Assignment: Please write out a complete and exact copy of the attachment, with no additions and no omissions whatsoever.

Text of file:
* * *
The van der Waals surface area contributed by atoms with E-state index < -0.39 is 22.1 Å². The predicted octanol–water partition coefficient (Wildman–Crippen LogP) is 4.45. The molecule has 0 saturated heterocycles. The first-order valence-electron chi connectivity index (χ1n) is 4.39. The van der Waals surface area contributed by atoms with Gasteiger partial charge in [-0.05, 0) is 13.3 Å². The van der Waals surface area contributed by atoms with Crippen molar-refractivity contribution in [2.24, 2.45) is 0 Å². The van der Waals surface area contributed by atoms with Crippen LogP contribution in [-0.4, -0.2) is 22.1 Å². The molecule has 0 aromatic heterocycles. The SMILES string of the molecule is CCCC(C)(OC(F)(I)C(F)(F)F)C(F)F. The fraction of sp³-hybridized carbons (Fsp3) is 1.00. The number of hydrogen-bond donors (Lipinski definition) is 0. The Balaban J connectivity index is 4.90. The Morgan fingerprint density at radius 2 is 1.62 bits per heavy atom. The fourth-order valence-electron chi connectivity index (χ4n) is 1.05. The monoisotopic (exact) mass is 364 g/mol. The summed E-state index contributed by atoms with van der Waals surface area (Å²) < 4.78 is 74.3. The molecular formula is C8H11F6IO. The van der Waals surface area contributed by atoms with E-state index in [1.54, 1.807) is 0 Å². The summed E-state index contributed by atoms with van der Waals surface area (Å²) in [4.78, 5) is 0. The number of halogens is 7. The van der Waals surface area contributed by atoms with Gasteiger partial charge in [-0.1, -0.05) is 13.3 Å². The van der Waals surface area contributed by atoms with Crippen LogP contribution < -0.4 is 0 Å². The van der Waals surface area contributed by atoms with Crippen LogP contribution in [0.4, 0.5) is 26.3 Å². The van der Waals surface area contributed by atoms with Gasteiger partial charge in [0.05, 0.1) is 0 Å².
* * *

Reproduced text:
The van der Waals surface area contributed by atoms with E-state index < -0.39 is 22.1 Å². The predicted octanol–water partition coefficient (Wildman–Crippen LogP) is 4.45. The molecule has 0 saturated heterocycles. The first-order valence-electron chi connectivity index (χ1n) is 4.39. The van der Waals surface area contributed by atoms with Gasteiger partial charge in [-0.05, 0) is 13.3 Å². The van der Waals surface area contributed by atoms with Crippen molar-refractivity contribution in [2.24, 2.45) is 0 Å². The van der Waals surface area contributed by atoms with Crippen LogP contribution in [-0.4, -0.2) is 22.1 Å². The molecule has 0 aromatic heterocycles. The SMILES string of the molecule is CCCC(C)(OC(F)(I)C(F)(F)F)C(F)F. The fraction of sp³-hybridized carbons (Fsp3) is 1.00. The number of hydrogen-bond donors (Lipinski definition) is 0. The Balaban J connectivity index is 4.90. The Morgan fingerprint density at radius 2 is 1.62 bits per heavy atom. The fourth-order valence-electron chi connectivity index (χ4n) is 1.05. The monoisotopic (exact) mass is 364 g/mol. The summed E-state index contributed by atoms with van der Waals surface area (Å²) < 4.78 is 74.3. The molecular formula is C8H11F6IO. The van der Waals surface area contributed by atoms with E-state index in [1.54, 1.807) is 0 Å². The summed E-state index contributed by atoms with van der Waals surface area (Å²) in [4.78, 5) is 0. The number of halogens is 7. The van der Waals surface area contributed by atoms with Gasteiger partial charge in [-0.1, -0.05) is 13.3 Å². The van der Waals surface area contributed by atoms with Crippen LogP contribution < -0.4 is 0 Å². The van der Waals surface area contributed by atoms with Crippen LogP contribution in [0.4, 0.5) is 26.3 Å². The van der Waals surface area contributed by atoms with Gasteiger partial charge in [0.05, 0.1) is 0 Å².